Here, Defendant has sufficiently demonstrated that it served its second set of form interrogatories on Plaintiff on February 19, 2020 at the address set forth on his substitution of attorney, and that despite inquiring about whether Plaintiff’s responses would be forthcoming, Plaintiff has failed to provide any responses to Defendant and instead stated that he would not respond without a court order. Leonard Interrogatory Motion Decl. ¶¶ 4-8 & Ex. A. Defendant is therefore entitled to an order compelling full and complete verified responses, without objection, to its second set of form interrogatories.
CCP § 2033.280(a) provides in relevant part that if a party to whom requests for admission are directed “fails to serve a timely response,” the party to whom the requests are directed waives any objection. CCP § 2033.280(b) provides that “[t]he requesting party may move for an order that the genuineness of any documents and the truth of any matters specified in the requests be deemed admitted, as well as for a monetary sanction.” CCP § 2033.280(c) provides that the court “shall make this order” unless it finds that the party to whom the requests have been directed has served a proposed response in substantial compliance with section 2033.220 before the hearing on the motion.
Here, Defendant has sufficiently demonstrated that it served its first set of requests for admission on Plaintiff on February 19, 2020 at the address set forth on his substitution of attorney, and that despite inquiring about whether Plaintiff’s responses would be forthcoming, Plaintiff has failed to provide any responses to Defendant and instead stated that he would not respond without a court order. Leonard RFA Motion Decl. ¶¶ 2-5 & Ex. A. Defendant is therefore entitled to an order deeming these matters admitted.
CCP § 2030.290(c), governing motions to compel responses to interrogatories, provides that a monetary sanction “shall” be imposed against the party losing a motion to compel unless the court finds “substantial justification” for that party’s position or other circumstances making sanctions “unjust.” CCP §2033.280(c) provides in relevant part that it “is mandatory that the court impose a monetary sanction under Chapter 7 (commencing with Section 2023.010) on the party or attorney, or both, whose failure to serve a timely response to requests for admission necessitated this motion.” Monetary sanctions are to reimburse a party for “the reasonable expenses, including attorney’s fees, incurred by anyone as a result of” conduct that is a misuse of the discovery process. CCP § 2023.030(a). Sanctions may be imposed even where the responding party does not file an opposition. Cal. R. Ct. 3.1348(a) (“The court may award sanctions under the Discovery Act in favor of a party who files a motion to compel discovery, even though no opposition to the motion was filed, or opposition to the motion was withdrawn, or the requested discovery was provided to the moving party after the motion was filed.”)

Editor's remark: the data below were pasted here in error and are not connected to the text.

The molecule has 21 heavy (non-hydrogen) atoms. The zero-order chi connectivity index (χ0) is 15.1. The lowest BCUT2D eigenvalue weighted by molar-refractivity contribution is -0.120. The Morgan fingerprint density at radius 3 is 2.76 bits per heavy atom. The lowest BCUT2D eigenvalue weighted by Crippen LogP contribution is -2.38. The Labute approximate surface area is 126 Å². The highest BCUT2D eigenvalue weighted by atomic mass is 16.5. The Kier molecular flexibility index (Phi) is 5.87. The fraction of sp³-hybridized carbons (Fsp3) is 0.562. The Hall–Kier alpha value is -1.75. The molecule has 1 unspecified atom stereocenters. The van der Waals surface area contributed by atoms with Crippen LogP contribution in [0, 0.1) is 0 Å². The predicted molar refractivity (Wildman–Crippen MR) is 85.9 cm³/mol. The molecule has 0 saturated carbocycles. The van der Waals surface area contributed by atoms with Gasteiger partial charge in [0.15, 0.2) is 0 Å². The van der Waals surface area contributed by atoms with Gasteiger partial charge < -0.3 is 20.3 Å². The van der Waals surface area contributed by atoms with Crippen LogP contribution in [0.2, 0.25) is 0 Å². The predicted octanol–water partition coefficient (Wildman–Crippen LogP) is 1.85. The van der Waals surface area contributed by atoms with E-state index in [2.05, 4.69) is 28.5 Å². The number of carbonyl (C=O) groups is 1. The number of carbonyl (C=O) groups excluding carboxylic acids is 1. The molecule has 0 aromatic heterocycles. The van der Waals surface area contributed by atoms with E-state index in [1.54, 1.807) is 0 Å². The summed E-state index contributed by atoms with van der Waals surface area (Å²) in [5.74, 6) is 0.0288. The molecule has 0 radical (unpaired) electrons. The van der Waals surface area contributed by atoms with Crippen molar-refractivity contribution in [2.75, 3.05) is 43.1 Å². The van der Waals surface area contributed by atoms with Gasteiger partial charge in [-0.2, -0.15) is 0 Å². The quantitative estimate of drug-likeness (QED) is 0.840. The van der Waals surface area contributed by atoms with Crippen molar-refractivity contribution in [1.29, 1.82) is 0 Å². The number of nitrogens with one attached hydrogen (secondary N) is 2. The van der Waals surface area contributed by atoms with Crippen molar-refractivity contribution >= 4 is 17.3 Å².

The Discovery Facilitator’s Report states that Plaintiff told her that his position is that Defendant is also guilty of failing to cooperate in the discovery process and that he believes that the discovery requests are frivolous and abusive. It also states that Plaintiff told her that he did not oppose the Motions due to COVID-19. It further states that Plaintiff told her that he is an elderly man for whom it is not safe to leave home, he does not have the necessary resources at his home in order to file any opposition, and he cannot and/or will not access any of the resources outside of him home that are necessary for him to complete and file any opposition.
While the Court is sympathetic to Plaintiff’s health concerns, the totality of the circumstances shows that imposition of sanctions is justified. Plaintiff did not request any extension of time to respond to the discovery and did not indicate (even to the Discovery Facilitator) why he did not and could not serve timely responses and objections; rather, Plaintiff cites COVID-19 as the reason he could not file any opposition to the Motions. Yet under CCP §§ 2030.290(a) and 2033.280(a), any objections Plaintiff may have to the discovery would not be evaluated in connection with these Motions anyway, in light of his failure to timely object. Plaintiff has consistently taken the indefensible position with both the Discovery Facilitator and with Defendant’s counsel that he would not respond to discovery unless ordered to do so by the Court. And it is Plaintiff’s failure to respond to the discovery (thus necessitating the Motion) which subjects Plaintiff to sanctions.